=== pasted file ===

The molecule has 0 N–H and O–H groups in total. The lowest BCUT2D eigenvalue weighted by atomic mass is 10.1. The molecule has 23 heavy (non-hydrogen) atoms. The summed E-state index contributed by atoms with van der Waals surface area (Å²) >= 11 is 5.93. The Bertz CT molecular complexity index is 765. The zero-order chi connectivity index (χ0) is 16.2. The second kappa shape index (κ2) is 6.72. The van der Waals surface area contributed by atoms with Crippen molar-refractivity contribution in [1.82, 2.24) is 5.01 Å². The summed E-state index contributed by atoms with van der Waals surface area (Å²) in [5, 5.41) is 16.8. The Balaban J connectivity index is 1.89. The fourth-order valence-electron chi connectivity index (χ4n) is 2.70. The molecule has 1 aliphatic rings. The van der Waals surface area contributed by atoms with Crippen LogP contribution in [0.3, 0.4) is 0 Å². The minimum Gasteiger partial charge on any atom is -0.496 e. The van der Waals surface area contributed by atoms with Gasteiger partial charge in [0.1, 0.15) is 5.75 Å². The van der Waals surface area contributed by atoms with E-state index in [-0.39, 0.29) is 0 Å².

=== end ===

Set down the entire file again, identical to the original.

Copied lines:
The molecule has 0 N–H and O–H groups in total. The lowest BCUT2D eigenvalue weighted by atomic mass is 10.1. The molecule has 23 heavy (non-hydrogen) atoms. The summed E-state index contributed by atoms with van der Waals surface area (Å²) >= 11 is 5.93. The Bertz CT molecular complexity index is 765. The zero-order chi connectivity index (χ0) is 16.2. The second kappa shape index (κ2) is 6.72. The van der Waals surface area contributed by atoms with Crippen molar-refractivity contribution in [1.82, 2.24) is 5.01 Å². The summed E-state index contributed by atoms with van der Waals surface area (Å²) in [5, 5.41) is 16.8. The Balaban J connectivity index is 1.89. The fourth-order valence-electron chi connectivity index (χ4n) is 2.70. The molecule has 1 aliphatic rings. The van der Waals surface area contributed by atoms with Crippen LogP contribution in [0.3, 0.4) is 0 Å². The minimum Gasteiger partial charge on any atom is -0.496 e. The van der Waals surface area contributed by atoms with Gasteiger partial charge in [0.1, 0.15) is 5.75 Å². The van der Waals surface area contributed by atoms with E-state index in [-0.39, 0.29) is 0 Å².